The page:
ILWU Ratified Contract – But Will the Horrible Process Change?!
After just over a year, the contract negotiation process between the International Longshore & Warehouse Union (ILWU) and the Pacific Maritime Association (PMA) has come to an end.
The ILWU ratified the new contract between the PMA and themselves on Friday, May 22nd.
The PMA just ratified the contract days before on Wednesday, May 20th.
ILWU slowdowns and mini-lockouts from employers in retaliation had things so backed up at the ports during negotiations that imported holiday products never hit store shelves and U.S. agricultural exports rotted on the docks.
The ILWU press release announcing the ILWU members’ vote to ratify the 5-year contract by 82% quoted the ILWU president saying something we all already knew:
“The negotiations for this contract were some of the longest and most difficult in our recent history,” said ILWU International President Robert McEllrath.
Why were these negotiations so long and difficult? Why did shippers and the U.S. economy need to suffer as the PMA and ILWU worked out a new contract?
The sad fact is that there is no good answer to that question. It was long and difficult and fraught with union slowdowns and employer retaliations because that’s the way longshore contract negotiations on the West Coast are done.
It’s as infuriating as when you were a child and asked your parents why only to get the answer, “Because we said so.”
Consider this excerpt from a Bill Mongelluzzo article in the Journal of Commerce (JOC) that says the new contract is “no game changer” right in the title:
What is so disconcerting about the 2014-15 negotiations, compared to those of 2002 and 2008, is that those contracts brought significant change to West Coast ports. The 2002 contract opened the door for unlimited use of computerization and information technology at marine terminals. ILWU marine clerks fought those changes because they knew that loss of jobs would result. Employers were equally adamant that productivity could not advance without the use of computers and a free flow of information.
The 2008 contract was potentially the most revolutionary of the last three contracts. It gave individual terminals the unrestricted right to introduce automation —computer-controlled ship-to-shore cranes, unmanned horizontal ground transportation and automated stacking cranes in the yard — that could eliminate 40 to 50 percent of the ILWU general longshore jobs. The 2008 contract negotiations were relatively peaceful.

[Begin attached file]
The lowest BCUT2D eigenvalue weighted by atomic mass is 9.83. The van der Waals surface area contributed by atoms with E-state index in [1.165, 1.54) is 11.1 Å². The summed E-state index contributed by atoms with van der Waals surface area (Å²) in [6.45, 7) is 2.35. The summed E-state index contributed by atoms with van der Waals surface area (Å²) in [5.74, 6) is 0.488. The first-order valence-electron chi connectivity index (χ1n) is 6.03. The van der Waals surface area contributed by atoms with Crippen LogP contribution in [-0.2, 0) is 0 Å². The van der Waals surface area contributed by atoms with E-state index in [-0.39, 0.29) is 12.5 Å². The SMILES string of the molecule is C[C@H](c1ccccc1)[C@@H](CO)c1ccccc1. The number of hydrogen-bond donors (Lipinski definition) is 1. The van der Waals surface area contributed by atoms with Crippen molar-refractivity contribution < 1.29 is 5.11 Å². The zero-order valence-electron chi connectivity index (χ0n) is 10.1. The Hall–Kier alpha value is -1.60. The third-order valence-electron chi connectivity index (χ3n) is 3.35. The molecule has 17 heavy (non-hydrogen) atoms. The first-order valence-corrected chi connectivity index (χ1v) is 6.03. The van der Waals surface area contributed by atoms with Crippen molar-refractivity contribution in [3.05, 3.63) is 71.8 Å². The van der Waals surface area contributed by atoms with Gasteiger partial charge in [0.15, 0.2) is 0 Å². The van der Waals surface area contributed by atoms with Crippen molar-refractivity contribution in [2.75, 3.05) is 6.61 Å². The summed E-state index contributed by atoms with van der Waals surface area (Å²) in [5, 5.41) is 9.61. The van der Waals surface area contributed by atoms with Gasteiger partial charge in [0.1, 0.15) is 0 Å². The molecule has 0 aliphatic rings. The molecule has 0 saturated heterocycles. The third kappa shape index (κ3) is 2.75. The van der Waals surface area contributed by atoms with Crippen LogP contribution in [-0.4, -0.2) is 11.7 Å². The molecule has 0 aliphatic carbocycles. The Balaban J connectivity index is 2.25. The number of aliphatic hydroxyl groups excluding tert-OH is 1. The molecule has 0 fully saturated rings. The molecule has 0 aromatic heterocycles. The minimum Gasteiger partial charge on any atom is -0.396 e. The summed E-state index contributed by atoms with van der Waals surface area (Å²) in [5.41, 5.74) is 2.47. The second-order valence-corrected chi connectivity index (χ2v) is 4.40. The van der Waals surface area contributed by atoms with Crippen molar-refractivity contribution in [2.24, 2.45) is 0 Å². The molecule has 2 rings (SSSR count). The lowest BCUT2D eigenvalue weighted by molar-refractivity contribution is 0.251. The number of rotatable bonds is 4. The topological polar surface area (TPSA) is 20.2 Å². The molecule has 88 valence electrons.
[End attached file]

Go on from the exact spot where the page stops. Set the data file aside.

The contract that was ratified Friday is unremarkable in most every aspect. Going into the negotiations, the main point of controversy was supposed to revolve around who would pick up the tab for the estimated $150 million a year in additional medical costs associated with the so-called Cadillac tax in the Affordable Health-Care Act. In retrospect, the PMA had always paid 100 percent of the dockworkers’ healthcare costs, so why should the ObamaCare provision be any different? The PMA agreed to pay it.
Agreement on the Obamacare’s Cadillac tax between the PMA and ILWU was announced all the way back on August 26th, leaving the industry feeling positive about the progression of the contract negotiations.
I even posted a UCM blog titled “2 Reasons the ILWU PMA Contract Negotiations Will Resolve Soon” but it didn’t take long for the negotiations to fall apart like negotiations between the Detroit Lions and Ndamukong Suh.
There were, of course, sticking points in the contract negotiations. Jurisdiction over repair and maintenance of chassis and then the ILWU wanting to get rid of arbitrators who ruled against them are the issues that got reported.
Are these issues worth pushing shippers away from West Coast ports? Because that’s what happened.
Andrew Edwards, at the end of his Press-Telegram article about ILWU’s ratification of the contract, quoted Mark Hirzel, president of the Los Angeles Customs Brokers and Freight Forwarders Association:
Hirzel said West Coast dockworkers do their jobs well, but the prospect of future disruptions has motivated some shippers to divert their goods to other destinations.
“We’ve definitely lost freight, and I know customers that have proudly told me that they have 100 percent rerouted their containers from L.A. and Long Beach,” Hirzel said. “What shippers have said is, they’re willing to pay more for greater predictability.”
Apparently, both the PMA and ILWU recognize there is a need for change in the horrible process of longshore contract negotiations on the West Coast.
The JOC article quoted above also pointed out the PMA and ILWU addressing a problem with the current way contract negotiations are happening:
PMA President Jim McKenna told JOC.com at an event in New York last week the current process of negotiating contracts “is not sustainable.”
In an address to a Toy Industry Association meeting in Long Beach on Thursday, Bobby Olvera, president of ILWU Local 13 in Southern California, said he is a firm believer in action. When disputes arise on the waterfront, both parties should address them immediately rather than letting them fester until the next round of negotiations five years later.
But didn’t the PMA and ILWU see problems with the process back in 2002 when union slowdowns and employer lockouts resulted in the permanent loss of shipping business to West Coast ports?
What’s to say we won’t be going through this whole thing again in 2019? The process needs to change now. Not four years from now. When are we actually going to see that change?